Standard & Poor’s (S&P) have confirmed that Guernsey’s credit rating remains at AA-/A-1+ but with a negative outlook
The international rating agency S&P Global Ratings has retained its assessment of Guernsey’s long- and short-term sovereign credit ratings at AA-/A-1+. This strong credit rating reflects Guernsey’s “strong and flexible institutions, wealthy economy, and considerable fiscal buffers.”
S&P report: “Guernsey’s economy has progressed through the pandemic relatively unscathed. Recent data shows the economy shrunk by just 3% in 2020, driven by the island’s very successful virus suppression and the adaptability of the economy to the pandemic”
However, S&P also notes: “…we estimate the government balance will remain in a structural deficit of about 3.2% of GDP on average over 2022-2025, well above historic norms. We also do not yet incorporate any new meaningful tax measures into our projections, despite the ongoing GST discussions. We note that previous administrations have attempted but been ultimately unsuccessful in implementing a GST due to strong local opposition.
“Another avenue mooted has been to cut current spending. However, given the already very small share of central government spending relative to GDP in Guernsey, particularly for its development level, we are less certain such measures would have a meaningful impact.”
As a result of the risk this poses to Guernsey’s significant reserves, which they describe as providing “an important flexibility buffer in times of stress”, they have revised the outlook down from stable to negative.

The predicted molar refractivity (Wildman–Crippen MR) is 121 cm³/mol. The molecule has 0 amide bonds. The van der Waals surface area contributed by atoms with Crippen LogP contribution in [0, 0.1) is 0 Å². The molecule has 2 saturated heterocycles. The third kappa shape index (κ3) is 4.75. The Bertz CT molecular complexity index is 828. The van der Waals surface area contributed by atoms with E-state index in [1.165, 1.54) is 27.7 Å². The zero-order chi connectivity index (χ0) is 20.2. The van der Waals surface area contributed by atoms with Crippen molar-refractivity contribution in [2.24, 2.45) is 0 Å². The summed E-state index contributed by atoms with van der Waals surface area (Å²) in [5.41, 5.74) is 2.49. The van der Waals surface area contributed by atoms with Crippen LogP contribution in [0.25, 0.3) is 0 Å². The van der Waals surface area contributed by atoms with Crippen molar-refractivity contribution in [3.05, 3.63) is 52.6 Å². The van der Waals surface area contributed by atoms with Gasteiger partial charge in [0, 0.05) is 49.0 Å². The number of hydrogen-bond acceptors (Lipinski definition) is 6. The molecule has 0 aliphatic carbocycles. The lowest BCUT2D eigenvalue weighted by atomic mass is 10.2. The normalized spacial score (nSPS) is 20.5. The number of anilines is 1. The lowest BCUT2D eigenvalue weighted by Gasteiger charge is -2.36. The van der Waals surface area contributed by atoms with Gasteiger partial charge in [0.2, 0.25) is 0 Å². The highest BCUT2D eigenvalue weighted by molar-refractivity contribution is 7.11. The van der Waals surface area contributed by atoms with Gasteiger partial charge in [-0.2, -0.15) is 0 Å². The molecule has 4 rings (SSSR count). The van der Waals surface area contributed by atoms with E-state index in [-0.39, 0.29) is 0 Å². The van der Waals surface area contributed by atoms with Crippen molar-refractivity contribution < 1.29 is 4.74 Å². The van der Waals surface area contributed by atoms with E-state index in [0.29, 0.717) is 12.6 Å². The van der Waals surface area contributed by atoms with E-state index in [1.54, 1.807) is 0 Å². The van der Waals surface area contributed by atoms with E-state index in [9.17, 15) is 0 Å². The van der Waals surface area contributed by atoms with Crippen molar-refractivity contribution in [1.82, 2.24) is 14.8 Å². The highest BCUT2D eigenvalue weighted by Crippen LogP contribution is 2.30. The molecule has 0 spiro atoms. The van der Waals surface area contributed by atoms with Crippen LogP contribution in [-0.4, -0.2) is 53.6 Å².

Deputy Mark Helyar, Policy & Resources Committee Treasury Lead said: “We are pleased that S&P Global Ratings have once again confirmed our strong credit rating and that we emerge from the pandemic in an economic condition which S&P describe as ‘relatively unscathed’. That is a credit to the strength and resilience of our community and our economy.
“However, their revision of the outlook from stable to negative is a warning that we must not ignore our financial challenges. This year we must address the shortfall in funding public services that we will face as a result of our changing population.
“We’re living longer and having fewer children and that means fewer people working and paying taxes. It also means more people using services, especially pensions, health and care services, which pushes the cost of public services up significantly. We need to safeguard our future for generations to come and we’ll be talking about that a lot more with Islanders in the weeks and months ahead.”